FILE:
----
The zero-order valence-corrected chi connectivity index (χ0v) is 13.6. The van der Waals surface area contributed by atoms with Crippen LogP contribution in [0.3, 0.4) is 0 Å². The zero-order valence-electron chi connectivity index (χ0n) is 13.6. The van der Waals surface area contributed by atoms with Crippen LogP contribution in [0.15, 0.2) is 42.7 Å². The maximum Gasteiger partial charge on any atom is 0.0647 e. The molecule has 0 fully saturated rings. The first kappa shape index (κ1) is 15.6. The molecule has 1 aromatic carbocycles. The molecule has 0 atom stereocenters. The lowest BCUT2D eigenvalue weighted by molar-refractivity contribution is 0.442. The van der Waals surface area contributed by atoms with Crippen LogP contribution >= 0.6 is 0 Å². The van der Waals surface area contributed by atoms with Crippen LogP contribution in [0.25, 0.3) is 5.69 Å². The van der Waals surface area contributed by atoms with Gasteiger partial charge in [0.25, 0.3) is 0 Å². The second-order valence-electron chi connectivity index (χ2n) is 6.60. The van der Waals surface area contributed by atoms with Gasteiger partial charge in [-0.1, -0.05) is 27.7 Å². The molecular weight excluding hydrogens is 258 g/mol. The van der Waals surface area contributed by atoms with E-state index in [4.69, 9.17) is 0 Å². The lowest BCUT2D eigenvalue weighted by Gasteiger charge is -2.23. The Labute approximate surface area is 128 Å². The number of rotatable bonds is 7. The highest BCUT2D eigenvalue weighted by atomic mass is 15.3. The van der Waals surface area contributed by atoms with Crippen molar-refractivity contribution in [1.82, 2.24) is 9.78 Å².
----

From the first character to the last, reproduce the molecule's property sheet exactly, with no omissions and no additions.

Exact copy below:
The zero-order valence-corrected chi connectivity index (χ0v) is 13.6. The van der Waals surface area contributed by atoms with Crippen LogP contribution in [0.3, 0.4) is 0 Å². The zero-order valence-electron chi connectivity index (χ0n) is 13.6. The van der Waals surface area contributed by atoms with Crippen LogP contribution in [0.15, 0.2) is 42.7 Å². The maximum Gasteiger partial charge on any atom is 0.0647 e. The molecule has 0 fully saturated rings. The first kappa shape index (κ1) is 15.6. The molecule has 1 aromatic carbocycles. The molecule has 0 atom stereocenters. The lowest BCUT2D eigenvalue weighted by molar-refractivity contribution is 0.442. The van der Waals surface area contributed by atoms with Crippen LogP contribution >= 0.6 is 0 Å². The van der Waals surface area contributed by atoms with Crippen LogP contribution in [0.25, 0.3) is 5.69 Å². The van der Waals surface area contributed by atoms with Gasteiger partial charge in [0.25, 0.3) is 0 Å². The second-order valence-electron chi connectivity index (χ2n) is 6.60. The van der Waals surface area contributed by atoms with Gasteiger partial charge in [-0.1, -0.05) is 27.7 Å². The molecular weight excluding hydrogens is 258 g/mol. The van der Waals surface area contributed by atoms with E-state index in [4.69, 9.17) is 0 Å². The lowest BCUT2D eigenvalue weighted by Gasteiger charge is -2.23. The Labute approximate surface area is 128 Å². The number of rotatable bonds is 7. The highest BCUT2D eigenvalue weighted by atomic mass is 15.3. The van der Waals surface area contributed by atoms with Crippen molar-refractivity contribution in [1.82, 2.24) is 9.78 Å².